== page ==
"It's sort of like a reunion/homecoming but the purpose is to drive up the membership of the Heritage Group and also bring in some younger people so we can kind of bridge the gap between alumni and the younger generation, so we can keep the legacy going," said Joy Hill, Heritage Group member and curator of the Summer Hill Heritage Museum. "The cost for the membership is covered with the ticket cost. It's $10, and that's really the only requirement [to join].
"We just hope that you're interested in the legacy of Summer Hill and you would be willing to help with the history and preserve the history and keep it going too, so that we can have future programs for alumni or the community or children," she said, adding members are not required to be Bartow residents or Summer Hill alumni. "Included in the membership, you'll get access to the decision-making process, meaning you can come to the meetings. You'll be a part of the Heritage Group. You'll get a quarterly newsletter with information about Summer Hill, just updating alumni members of the group."
Starting at 3 p.m., the program titled The Legacy of Summer Hill also will include live entertainment provided by the Destiny Revealed band, a fashion show by The Curve Appeal boutique of Cartersville, food and vendors selling Summer Hill Blue Devil paraphernalia.
The offering will be held at 129 Aubrey St. in Cartersville, the site of the former Summer Hill High School that is now referred to as the Summer Hill Educational and Recreational Complex. The school, which sat vacant for about 30 years after closing in the early 1970s, was rebuilt in 2003 by the Etowah Area Consolidated Housing Authority using the original blueprints. The $1.5 million project enabled the Housing Authority to utilize the 10,000-square-foot facility for its after-school and GED programs, in addition to the Summer Hill Heritage Museum.
Along with enabling patrons to view pictorial history panels and the documentary "Summer Hill: A Story of Community," the museum also is preserving the personal histories of living and deceased African-American residents, such as Georgia Supreme Court Justice Robert Benham and the late Tuskegee Airman John Henry Morgan, Vietnam War Veteran Lorenza Conner, the Rev. Jackey Beavers and Hill's father, Matthew Douglas Hill.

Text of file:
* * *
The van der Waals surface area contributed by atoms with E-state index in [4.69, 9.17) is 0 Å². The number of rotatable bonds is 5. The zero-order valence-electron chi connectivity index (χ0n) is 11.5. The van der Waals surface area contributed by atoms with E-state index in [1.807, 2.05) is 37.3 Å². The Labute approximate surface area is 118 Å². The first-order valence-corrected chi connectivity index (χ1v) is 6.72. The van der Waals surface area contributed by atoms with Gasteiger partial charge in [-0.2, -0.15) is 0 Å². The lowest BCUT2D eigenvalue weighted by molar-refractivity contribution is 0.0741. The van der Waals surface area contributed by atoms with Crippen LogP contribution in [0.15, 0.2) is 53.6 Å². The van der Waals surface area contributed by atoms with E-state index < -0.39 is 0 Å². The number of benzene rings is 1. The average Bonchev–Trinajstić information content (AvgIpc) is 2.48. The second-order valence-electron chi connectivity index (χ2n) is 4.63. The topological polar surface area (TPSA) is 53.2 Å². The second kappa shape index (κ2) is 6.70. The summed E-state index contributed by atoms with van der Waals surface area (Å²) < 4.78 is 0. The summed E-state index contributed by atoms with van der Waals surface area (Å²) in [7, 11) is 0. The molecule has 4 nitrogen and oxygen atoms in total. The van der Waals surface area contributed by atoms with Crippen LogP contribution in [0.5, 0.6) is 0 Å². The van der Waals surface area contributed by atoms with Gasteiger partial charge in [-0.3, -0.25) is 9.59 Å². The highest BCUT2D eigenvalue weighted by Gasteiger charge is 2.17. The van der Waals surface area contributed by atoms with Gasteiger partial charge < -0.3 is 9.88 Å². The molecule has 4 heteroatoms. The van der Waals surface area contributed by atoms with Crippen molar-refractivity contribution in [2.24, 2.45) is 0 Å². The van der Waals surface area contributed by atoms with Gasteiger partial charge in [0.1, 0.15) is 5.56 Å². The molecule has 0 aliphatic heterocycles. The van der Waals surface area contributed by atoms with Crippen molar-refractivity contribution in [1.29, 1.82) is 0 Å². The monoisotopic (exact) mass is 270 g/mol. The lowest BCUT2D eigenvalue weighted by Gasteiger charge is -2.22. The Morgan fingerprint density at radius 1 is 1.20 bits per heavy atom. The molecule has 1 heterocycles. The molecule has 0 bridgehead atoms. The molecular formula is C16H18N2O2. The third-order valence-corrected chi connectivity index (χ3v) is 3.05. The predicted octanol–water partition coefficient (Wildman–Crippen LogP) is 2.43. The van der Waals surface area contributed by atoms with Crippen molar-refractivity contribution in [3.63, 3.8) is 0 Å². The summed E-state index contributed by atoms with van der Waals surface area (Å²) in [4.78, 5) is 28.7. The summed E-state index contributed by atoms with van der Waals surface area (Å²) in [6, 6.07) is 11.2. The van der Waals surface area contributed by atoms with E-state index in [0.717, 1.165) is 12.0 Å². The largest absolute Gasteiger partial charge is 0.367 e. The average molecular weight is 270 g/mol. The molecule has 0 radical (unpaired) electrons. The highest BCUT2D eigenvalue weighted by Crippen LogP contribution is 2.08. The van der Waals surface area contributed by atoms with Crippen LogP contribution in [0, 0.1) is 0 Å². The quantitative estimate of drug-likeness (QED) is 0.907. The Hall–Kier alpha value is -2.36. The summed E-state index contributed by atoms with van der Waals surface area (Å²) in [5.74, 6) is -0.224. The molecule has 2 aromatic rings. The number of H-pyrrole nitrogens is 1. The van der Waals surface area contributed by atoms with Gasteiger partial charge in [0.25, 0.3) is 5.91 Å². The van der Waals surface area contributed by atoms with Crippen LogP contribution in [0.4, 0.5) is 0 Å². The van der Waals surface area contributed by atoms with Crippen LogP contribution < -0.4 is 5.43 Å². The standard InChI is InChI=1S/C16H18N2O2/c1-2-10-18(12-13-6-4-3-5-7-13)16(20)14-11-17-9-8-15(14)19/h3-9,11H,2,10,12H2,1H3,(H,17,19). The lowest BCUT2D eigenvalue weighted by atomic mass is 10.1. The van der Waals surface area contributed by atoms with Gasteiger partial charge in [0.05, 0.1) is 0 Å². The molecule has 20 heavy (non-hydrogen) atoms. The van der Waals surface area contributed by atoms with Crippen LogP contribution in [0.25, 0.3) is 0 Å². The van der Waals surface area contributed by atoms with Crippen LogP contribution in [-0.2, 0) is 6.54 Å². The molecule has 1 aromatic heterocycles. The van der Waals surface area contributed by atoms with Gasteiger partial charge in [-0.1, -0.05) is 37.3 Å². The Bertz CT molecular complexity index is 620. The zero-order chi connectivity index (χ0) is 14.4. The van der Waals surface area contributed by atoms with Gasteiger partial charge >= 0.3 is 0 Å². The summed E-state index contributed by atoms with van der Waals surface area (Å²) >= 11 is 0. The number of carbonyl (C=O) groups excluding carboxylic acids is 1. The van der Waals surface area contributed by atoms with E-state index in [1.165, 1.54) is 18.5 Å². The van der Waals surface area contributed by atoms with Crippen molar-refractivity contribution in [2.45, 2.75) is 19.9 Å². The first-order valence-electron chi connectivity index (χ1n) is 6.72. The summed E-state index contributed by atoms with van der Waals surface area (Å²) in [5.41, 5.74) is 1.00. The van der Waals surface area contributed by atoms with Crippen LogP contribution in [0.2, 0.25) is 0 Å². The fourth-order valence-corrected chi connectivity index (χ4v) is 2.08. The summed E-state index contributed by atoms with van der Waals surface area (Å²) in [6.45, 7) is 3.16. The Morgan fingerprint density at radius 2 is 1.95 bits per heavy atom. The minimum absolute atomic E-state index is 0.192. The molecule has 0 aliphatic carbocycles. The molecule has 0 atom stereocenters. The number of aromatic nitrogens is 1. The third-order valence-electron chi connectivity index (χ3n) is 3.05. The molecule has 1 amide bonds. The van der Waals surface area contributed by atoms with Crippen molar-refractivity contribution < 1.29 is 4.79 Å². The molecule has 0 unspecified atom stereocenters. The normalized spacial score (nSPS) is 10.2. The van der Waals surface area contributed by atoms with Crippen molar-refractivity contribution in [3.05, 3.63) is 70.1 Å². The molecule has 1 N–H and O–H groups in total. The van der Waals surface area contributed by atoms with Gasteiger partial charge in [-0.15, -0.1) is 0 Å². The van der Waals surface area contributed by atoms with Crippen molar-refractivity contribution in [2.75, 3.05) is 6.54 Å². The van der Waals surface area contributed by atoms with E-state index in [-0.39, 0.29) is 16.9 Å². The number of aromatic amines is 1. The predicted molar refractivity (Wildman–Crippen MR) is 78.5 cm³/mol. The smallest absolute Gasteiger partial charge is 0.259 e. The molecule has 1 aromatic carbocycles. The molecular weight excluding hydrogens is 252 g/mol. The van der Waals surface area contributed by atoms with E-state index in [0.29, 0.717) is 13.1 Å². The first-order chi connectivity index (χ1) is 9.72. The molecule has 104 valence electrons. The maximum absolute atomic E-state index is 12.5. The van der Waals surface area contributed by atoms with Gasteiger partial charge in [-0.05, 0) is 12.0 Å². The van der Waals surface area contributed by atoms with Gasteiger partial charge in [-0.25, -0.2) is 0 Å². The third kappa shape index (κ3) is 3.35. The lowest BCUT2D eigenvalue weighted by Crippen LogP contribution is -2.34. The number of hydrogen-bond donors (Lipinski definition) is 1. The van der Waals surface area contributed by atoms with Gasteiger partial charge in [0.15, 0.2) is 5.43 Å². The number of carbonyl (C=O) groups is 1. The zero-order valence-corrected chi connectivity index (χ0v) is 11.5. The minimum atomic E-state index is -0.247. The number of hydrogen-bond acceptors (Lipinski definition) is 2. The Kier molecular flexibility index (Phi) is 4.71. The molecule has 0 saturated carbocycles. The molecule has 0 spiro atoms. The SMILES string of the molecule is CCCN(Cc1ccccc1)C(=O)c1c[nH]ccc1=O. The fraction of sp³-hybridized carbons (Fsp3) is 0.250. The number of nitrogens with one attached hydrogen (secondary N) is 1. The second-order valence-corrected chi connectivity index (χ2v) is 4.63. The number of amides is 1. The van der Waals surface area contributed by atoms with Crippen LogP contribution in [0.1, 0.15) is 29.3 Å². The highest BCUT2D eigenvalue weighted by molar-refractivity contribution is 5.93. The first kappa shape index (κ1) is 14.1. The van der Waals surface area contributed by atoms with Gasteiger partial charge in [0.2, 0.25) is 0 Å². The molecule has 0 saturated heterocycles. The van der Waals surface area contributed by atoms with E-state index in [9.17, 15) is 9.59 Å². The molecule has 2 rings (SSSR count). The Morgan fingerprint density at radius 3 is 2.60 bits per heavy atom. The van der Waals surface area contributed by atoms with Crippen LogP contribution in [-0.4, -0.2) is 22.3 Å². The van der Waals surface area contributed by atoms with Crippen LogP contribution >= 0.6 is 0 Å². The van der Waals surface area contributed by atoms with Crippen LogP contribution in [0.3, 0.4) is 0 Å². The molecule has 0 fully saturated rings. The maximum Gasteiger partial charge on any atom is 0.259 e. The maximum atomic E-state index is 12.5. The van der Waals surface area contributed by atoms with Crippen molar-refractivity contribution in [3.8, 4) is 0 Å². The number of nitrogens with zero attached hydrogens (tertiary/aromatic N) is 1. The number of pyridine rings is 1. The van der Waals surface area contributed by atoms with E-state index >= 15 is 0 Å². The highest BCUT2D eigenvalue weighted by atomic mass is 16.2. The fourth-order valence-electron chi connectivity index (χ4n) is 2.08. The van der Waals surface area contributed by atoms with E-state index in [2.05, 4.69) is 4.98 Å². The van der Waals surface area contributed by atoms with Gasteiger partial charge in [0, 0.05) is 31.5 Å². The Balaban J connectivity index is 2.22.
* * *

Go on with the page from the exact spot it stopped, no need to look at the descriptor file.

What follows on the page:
In addition to operating the museum, the Summer Hill Heritage Group presented the African-American History: Past and Present program -- a free, five-week offering in February geared toward participants of the Summer Hill Educational and Recreational Complex's after-school program -- and the Spoken Word Contest for all students in grades one through 12.
For Hill, whose parents attended and taught at Summer Hill, the school provided a learning experience that extended past the classroom.
"[When I think of Summer Hill] I think of just not a school, I think of the community as a whole," Hill said. "The community was a vital part of black history in Cartersville. It had businesses. The parent-teacher association was really active. ... The teachers from what I understand didn't just teach you during school or teach you education. They gave you life lessons as well. They loved you.
"They genuinely took an interest in your life. I think that was a benefit that students had from going to Summer Hill. A lot of times they had subpar books and didn't get to take a lot of the field trips that white students got. But once they went off to college and started taking these standardized entrance exams, they realized that not only did they ace those exams but their education sometimes exceeded what other students had. ... Kids of Summer Hill didn't have the best of the best but they got the best of the best."
Echoing Hill's comments, Calvin Cooley fondly remembers his high school days at Summer Hill. Graduating from the school in 1966, the Cartersville resident now is supporting his alma mater as a member of the Summer Hill Heritage Group.
"I think history is important, period, and Cartersville and Bartow County have a proud record of preserving history throughout the city, county and Summer Hill also," Cooley said. "If you don't preserve your history, after a while it's forgotten and obliterated. And I think history is just a part of life, of growing up.
"One of the main memories that comes to my mind [about attending Summer Hill] is that almost everyone who graduated wanted to come back and impress their teachers as if they are making something out of their life, whether they are furthering their college education, in the workforce or in the military. They wanted to show that they got something from the educational [experiences] they went through. They were proud of it."
For more information about Saturday's program, contact Hill at 770-873-3146.